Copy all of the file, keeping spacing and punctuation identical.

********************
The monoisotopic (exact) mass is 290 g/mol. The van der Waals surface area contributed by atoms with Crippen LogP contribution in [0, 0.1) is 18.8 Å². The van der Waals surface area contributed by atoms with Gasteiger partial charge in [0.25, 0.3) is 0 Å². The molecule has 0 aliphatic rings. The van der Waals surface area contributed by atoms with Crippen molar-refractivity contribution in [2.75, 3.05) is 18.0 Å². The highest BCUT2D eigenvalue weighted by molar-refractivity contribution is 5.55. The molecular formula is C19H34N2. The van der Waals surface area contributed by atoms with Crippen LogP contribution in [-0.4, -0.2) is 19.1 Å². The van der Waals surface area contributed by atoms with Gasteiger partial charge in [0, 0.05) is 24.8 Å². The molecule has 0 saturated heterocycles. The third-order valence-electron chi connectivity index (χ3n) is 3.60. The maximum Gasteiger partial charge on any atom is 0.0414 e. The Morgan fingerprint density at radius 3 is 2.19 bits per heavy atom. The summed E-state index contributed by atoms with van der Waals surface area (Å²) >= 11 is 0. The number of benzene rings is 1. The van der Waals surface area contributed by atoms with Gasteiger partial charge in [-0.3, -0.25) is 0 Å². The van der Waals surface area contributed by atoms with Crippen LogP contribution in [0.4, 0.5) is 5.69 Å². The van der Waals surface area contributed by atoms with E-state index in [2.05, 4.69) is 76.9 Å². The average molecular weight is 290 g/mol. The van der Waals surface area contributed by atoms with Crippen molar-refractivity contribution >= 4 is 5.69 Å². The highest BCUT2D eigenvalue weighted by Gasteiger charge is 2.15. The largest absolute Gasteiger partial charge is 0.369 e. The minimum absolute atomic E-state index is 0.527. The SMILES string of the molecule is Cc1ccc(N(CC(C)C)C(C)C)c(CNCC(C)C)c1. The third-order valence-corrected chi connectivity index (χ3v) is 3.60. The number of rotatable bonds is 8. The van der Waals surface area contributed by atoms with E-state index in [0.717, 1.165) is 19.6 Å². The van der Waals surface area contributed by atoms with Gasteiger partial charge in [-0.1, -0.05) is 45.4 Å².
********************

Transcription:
The monoisotopic (exact) mass is 290 g/mol. The van der Waals surface area contributed by atoms with Crippen LogP contribution in [0, 0.1) is 18.8 Å². The van der Waals surface area contributed by atoms with Gasteiger partial charge in [0.25, 0.3) is 0 Å². The molecule has 0 aliphatic rings. The van der Waals surface area contributed by atoms with Crippen molar-refractivity contribution in [2.75, 3.05) is 18.0 Å². The highest BCUT2D eigenvalue weighted by molar-refractivity contribution is 5.55. The molecular formula is C19H34N2. The van der Waals surface area contributed by atoms with Crippen LogP contribution in [-0.4, -0.2) is 19.1 Å². The van der Waals surface area contributed by atoms with Gasteiger partial charge in [0, 0.05) is 24.8 Å². The molecule has 0 saturated heterocycles. The third-order valence-electron chi connectivity index (χ3n) is 3.60. The maximum Gasteiger partial charge on any atom is 0.0414 e. The Morgan fingerprint density at radius 3 is 2.19 bits per heavy atom. The summed E-state index contributed by atoms with van der Waals surface area (Å²) >= 11 is 0. The number of benzene rings is 1. The van der Waals surface area contributed by atoms with Gasteiger partial charge in [-0.3, -0.25) is 0 Å². The van der Waals surface area contributed by atoms with Crippen LogP contribution in [0.4, 0.5) is 5.69 Å². The van der Waals surface area contributed by atoms with E-state index in [2.05, 4.69) is 76.9 Å². The average molecular weight is 290 g/mol. The van der Waals surface area contributed by atoms with Crippen molar-refractivity contribution >= 4 is 5.69 Å². The highest BCUT2D eigenvalue weighted by Gasteiger charge is 2.15. The largest absolute Gasteiger partial charge is 0.369 e. The minimum absolute atomic E-state index is 0.527. The SMILES string of the molecule is Cc1ccc(N(CC(C)C)C(C)C)c(CNCC(C)C)c1. The third-order valence-corrected chi connectivity index (χ3v) is 3.60. The number of rotatable bonds is 8. The van der Waals surface area contributed by atoms with E-state index in [0.717, 1.165) is 19.6 Å². The van der Waals surface area contributed by atoms with Gasteiger partial charge in [-0.1, -0.05) is 45.4 Å².